Innovative Equine Marketing, which provides manufacturer discounts to the horse world through its Equine Equipment program, is launching America’s first internships for college students interested in the field of race-track maintenance and getting on course to being a track superintendent.

Keeneland Association in Lexington, Ky., and Hollywood Gaming Mahoning Valley Race Course in Youngstown, Ohio, have been awarded the first Equine Equipment Track Internship scholarships for 2017.

Seed money for the internships will be provided by Equine Equipment, which gets facilities and active participants in the horse industry leading discounts through local dealers on tractors, mowers and paint with best-selling brands such as Toro, Massey Ferguson, Exmark, FarmPaint and Challenger.

“This is just my idea to give back to the industry and to support the racing facilities and the tracks that support me,” says Innovative Equine Marketing founder Steve Andersen, a lifelong racing enthusiast. “Maybe a University of Kentucky ‘ag' student doesn't want to work in soybeans, corn and tobacco. But he likes dirt, likes equipment and likes being outside. We want to give them the opportunity to see the wonderful world of being a track superintendent.”

Andersen is working with the University of Kentucky and Youngstown State University to provide candidates for the internships at Keeneland and Mahoning Valley. Keeneland track superintendent Javier Barajas and Mahoning Valley track superintendent R.J. Moore will then pick the recipients.

“Keeneland is excited to be able to offer this internship to introduce college students to race-track maintenance and encourage them to pursue a career as a track superintendent,” Barajas says. “With a dirt track, turf course and all-weather training track at Keeneland, a student will receive a unique opportunity to learn about the maintenance of three different surfaces.”

Mark Loewe, vice president for racing operations at Mahoning Valley, applauded a program that will give smart and motivated students the opportunity to learn under the direction of two of the best track superintendents in the business.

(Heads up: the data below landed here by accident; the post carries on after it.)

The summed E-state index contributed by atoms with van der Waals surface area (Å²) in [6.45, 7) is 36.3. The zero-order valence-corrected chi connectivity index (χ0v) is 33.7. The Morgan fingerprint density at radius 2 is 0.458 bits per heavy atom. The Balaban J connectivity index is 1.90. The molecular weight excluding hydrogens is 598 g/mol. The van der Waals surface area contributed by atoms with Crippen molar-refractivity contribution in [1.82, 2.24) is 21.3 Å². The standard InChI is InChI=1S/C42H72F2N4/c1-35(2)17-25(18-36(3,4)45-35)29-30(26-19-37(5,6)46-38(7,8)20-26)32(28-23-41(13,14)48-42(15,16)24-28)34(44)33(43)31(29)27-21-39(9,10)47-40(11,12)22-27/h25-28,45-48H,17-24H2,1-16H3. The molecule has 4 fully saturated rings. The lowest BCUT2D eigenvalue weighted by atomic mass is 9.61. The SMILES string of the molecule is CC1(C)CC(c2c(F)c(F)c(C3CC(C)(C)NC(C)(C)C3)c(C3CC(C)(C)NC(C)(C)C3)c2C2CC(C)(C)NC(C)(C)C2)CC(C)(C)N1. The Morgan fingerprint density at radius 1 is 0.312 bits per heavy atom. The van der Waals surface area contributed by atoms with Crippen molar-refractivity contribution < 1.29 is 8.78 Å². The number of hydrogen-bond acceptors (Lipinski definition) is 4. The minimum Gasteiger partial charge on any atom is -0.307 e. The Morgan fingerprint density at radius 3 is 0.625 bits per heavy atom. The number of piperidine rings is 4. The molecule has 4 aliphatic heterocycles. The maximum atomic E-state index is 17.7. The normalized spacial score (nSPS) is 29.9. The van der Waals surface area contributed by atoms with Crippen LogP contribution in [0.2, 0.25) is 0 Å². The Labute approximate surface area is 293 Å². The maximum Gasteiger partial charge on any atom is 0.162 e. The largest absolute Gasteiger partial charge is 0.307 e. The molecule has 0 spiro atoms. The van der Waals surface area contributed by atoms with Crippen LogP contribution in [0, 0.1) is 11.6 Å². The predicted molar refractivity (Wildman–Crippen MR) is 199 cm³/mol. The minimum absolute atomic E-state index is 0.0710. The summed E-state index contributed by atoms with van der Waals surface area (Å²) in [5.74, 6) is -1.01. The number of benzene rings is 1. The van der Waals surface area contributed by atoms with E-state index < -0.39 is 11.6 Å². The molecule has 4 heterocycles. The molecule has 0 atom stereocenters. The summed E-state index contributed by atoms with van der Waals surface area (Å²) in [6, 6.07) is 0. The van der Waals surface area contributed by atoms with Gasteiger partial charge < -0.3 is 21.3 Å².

“It's a great idea. As an industry I think we should be looking at more internships for other positions,” Loewe says. “Working race tracks is a science, certainly not something that anybody can walk in off the street and do. It's a great idea if we can get some young people interested in it. And it's a very interesting profession, to say the least.”

Other tracks can apply for a 2018 Equine Equipment Track Internship by contacting Andersen at or (877) 905-0004, as well as by seeing him and Equine Equipment's display at the University of Arizona Race Track Industry Program's Dec. 5-7 Global Symposium on Racing and Gaming at Tucson's Loews Ventana Canyon Resort.

“These guys are the hardest-working guys on the track,” Andersen says of track superintendents. “There are many of them working the track all night long so it doesn't freeze. It's not a question of ‘What time are you coming home?' It’s, ‘Are you coming home tonight?' They're often expected to hold equipment together with fishing line, duct tape and gum and hope it holds up because they're not going to get the budget to do or buy more. And sometimes it’s, ‘Don't spend too much on the gum.'

“It's a tough business, and track supers have to fight to get the equipment they need and get the very best value and take care of it. They have to appease the horsemen and appease management.”